Vitamin A deficiency is a major public health issue in sub-Saharan Africa. In Nigeria, 20% of pregnant women and about 30% of children under five are estimated to be deficient in vitamin A. Vitamin A deficiency leads to Nyctalopia ("night blindness"), increased susceptibility to infections and impaired growth and development.
HarvestPlus, a global leader in developing crops to have higher levels of essential micronutrients such as vitamin A, iron and zinc, is currently breeding and promoting vitamin A biofortified cassava (yellow cassava) in Nigeria. This type of cassava contains provitamin A carotenoids that could contribute to reducing vitamin A deficiency.
The Natural Resources Institute (NRI) is leading on a project funded by HarvestPlus to determine the level of retention of provitamin A during the processing of 'gari', a traditional food and the most frequent form of consumption of cassava in Nigeria.
Very popular in West Africa, gari is a granulated traditional food product with a slight acidic taste. It is made from cassava that is peeled, grated, fermented and roasted. The preparation process varies widely from place to place since fermentation at ambient temperatures is known to vary in terms of duration between different locations. Roasting conditions may also be variable since each processor uses different equipment.
Because provitamin A is sensitive to many elements such as light, heat and air (oxygen), processing conditions may affect the provitamin A content in gari.
Ugo Chijioke doing carotenoid analysis from yellow cassava products at the Natural Resources Institute (NRI)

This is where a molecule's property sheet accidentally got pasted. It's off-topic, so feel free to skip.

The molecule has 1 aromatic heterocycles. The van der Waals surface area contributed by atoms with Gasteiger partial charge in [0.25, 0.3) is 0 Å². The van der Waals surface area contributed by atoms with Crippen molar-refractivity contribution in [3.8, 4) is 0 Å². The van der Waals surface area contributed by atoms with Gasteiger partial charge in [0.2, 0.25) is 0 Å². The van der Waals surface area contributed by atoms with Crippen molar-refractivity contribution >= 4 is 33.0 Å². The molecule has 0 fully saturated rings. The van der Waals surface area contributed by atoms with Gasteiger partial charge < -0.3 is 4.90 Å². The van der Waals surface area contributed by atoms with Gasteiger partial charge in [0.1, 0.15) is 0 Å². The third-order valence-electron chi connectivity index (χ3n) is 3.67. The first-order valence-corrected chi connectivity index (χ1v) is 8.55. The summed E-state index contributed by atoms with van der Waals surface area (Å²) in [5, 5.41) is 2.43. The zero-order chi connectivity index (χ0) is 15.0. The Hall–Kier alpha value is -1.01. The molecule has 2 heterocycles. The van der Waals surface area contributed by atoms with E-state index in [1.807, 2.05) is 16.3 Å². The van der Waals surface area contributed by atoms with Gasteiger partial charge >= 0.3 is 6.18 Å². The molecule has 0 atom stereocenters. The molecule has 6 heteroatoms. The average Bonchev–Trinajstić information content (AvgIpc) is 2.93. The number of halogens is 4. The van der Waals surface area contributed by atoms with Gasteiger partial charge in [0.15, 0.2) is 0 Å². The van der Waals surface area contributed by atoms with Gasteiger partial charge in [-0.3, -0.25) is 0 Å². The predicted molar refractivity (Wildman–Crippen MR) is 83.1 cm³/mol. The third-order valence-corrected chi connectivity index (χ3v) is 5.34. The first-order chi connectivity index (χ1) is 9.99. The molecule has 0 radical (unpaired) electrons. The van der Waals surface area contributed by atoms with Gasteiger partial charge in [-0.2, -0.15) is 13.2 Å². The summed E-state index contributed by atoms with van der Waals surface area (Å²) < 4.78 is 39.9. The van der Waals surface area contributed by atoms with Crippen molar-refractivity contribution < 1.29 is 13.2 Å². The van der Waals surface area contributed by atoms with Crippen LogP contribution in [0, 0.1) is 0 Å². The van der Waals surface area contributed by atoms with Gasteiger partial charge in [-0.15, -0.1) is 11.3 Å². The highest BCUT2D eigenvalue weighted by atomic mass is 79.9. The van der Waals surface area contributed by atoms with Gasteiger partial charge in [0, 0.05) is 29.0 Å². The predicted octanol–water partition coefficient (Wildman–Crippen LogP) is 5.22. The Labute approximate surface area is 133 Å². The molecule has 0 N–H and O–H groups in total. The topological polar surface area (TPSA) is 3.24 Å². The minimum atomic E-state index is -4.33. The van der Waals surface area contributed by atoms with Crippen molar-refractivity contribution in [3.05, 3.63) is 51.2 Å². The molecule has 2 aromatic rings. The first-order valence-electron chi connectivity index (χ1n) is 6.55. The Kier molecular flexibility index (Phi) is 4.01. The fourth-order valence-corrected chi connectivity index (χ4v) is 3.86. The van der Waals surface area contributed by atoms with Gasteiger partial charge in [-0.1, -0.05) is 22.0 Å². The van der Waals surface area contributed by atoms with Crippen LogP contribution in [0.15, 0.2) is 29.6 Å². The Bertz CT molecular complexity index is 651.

NRI has been examining variations in processing conditions at the local processors' level in Oyo and Benue State (Western and Eastern parts of Nigeria) and how they affect pro-vitamin A retention. This work has been undertaken in collaboration with HarvestPlus Nigeria based at the International Institute of Tropical Agriculture (IITA) in Ibadan. Paul Ilona, Head of HarvestPlus in Nigeria says: "given the importance of cassava in Nigeria, these new varieties could provide more vitamin A in the diets of over 70 million Nigerians and continue to reducing vitamin deficiency, which is widespread in the country."
Samples from different stages in the processing of yellow cassava were brought back to the UK and provitamin A analysis was carried out at NRI's Laboratories.
The project is also helping build the capacity of local partners such as Mrs Ugo Chijioke, a food scientist from NRCRI (National Root Crop Research Institute) in Nigeria who has been contributing to the work in NRI laboratories.
The project leader at NRI is Aurelie Bechoff who has previous experience of working on provitamin A retention in orange-fleshed sweet potato in Uganda. She says; "If this research is successful, then it will help understand the impact that gari made from yellow cassava could have on the diet of millions of Nigerians."